How many woman owned building companies are in Grand Rapids?

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And so it goes. But I have high hopes that the flatliners will Darwinize themselves out of existence.

<{POST_SNAPBACK}>

Ha, its the flatliners who have five-six kids at a time :P

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Saturday mornings are my favorite. I have my coffee and the City is an open book for me to explore.

Of course I always go to the Farmer's Market first. There is something about fresh flowers, produce, and the people that you meet at the Farmer's Market. It is a great third place.

There is so much happening in our city, yet there is much more that is needed to be done.

Power to the pedestrian!

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When it comes down to it, sometimes our experiences become the tipping point to what makes us stay or what makes us go.

<{POST_SNAPBACK}>

Have you been reading Gladwell? :)

Where can I find a development company that is owned by a woman in Grand Rapids?

How many woman owned building companies are in Grand Rapids?

<{POST_SNAPBACK}>

Is that a rhetorical (quiz bowl) question? :) I think GROW is a good resource, isn't it?

http://www.growbusiness.org/greenpages.php

I would like to hear more bad experiences. I think that is a better indicator of where work needs to be done ;)

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Have you been reading Gladwell?  :)

Is that a rhetorical (quiz bowl) question? :)  I think GROW is a good resource, isn't it?

http://www.growbusiness.org/greenpages.php

I would like to hear more bad experiences.  I think that is a better indicator of where work needs to be done  ;)

<{POST_SNAPBACK}>

GRDad: Developers are not always builders.

Love data collection? Check out the Brookings Institituion Research Topic page. Soo much information.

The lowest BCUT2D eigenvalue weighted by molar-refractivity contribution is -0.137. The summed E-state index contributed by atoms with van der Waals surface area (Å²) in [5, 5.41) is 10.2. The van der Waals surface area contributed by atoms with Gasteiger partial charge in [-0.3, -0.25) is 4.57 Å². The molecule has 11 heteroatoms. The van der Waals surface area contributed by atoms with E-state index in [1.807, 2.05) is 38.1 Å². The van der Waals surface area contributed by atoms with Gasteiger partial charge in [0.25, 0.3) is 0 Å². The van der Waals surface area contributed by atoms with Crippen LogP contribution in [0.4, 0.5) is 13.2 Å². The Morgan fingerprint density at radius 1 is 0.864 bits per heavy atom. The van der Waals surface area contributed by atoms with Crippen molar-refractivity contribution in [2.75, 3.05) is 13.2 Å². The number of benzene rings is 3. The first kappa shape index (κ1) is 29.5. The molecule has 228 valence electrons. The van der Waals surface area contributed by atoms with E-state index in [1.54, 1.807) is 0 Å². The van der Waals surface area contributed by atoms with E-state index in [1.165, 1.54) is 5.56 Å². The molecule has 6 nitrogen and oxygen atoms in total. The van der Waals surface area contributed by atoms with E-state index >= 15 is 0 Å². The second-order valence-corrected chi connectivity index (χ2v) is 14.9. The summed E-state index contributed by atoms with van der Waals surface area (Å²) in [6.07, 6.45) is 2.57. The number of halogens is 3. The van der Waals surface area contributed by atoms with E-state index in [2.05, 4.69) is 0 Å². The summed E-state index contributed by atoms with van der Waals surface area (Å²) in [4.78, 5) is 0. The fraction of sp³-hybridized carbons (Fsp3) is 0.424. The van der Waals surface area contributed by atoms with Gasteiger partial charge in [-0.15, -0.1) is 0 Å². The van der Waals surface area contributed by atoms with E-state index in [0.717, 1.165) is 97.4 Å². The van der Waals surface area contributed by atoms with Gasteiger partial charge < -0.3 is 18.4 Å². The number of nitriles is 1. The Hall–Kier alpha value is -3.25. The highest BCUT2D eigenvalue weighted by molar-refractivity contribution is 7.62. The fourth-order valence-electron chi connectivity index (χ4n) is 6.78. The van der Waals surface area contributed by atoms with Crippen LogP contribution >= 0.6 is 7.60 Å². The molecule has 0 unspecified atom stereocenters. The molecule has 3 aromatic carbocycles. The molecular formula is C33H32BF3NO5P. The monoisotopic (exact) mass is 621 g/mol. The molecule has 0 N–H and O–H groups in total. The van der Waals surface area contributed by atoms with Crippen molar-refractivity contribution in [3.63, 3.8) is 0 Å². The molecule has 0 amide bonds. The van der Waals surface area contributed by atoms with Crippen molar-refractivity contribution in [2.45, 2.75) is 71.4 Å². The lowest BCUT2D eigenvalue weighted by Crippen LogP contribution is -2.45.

Another great data site is Urban Land Insitute's (ULI) website. They also have great books, articles, and the Urban Land magazine. ULI.

For a Michigan view, I head to the Michigan Land Use Leadership Insitute (MLUI,) a great source of information.

After reading the Geography of Nowhere by James Howard Kuntsler, my eyes opened. This is a must read! VisitKuntsler's website.

Then read Going Local: Creating Self-Reliant Communities in a Global Age by Michael H. Shuman and The Tipping Point by Malcom Gladwell and wow, you become a new person.

One of my favorite sources of online info is treehugger. With the large range of topics and stories, you could read for hours.

A great mag to check out Metropolis.

Organizations I visit online are the Social Venture Network and the Business Alliance for Local Living Economies.

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GRDad:  Developers are not always builders. 

Love data collection?  Check out the Brookings Institituion Research Topic page.  Soo much information. 

Another great data site is Urban Land Insitute's (ULI) website.  They also have great books, articles, and the Urban Land magazine.  ULI. 

For a Michigan view, I head to the Michigan Land Use Leadership Insitute (MLUI,) a great source of information. 

After reading the Geography of Nowhere by James Howard Kuntsler, my eyes opened.  This is a must read!  VisitKuntsler's website.

Then read Going Local: Creating Self-Reliant Communities in a Global Age by Michael H. Shuman and The Tipping Point by Malcom Gladwell and wow, you become a new person.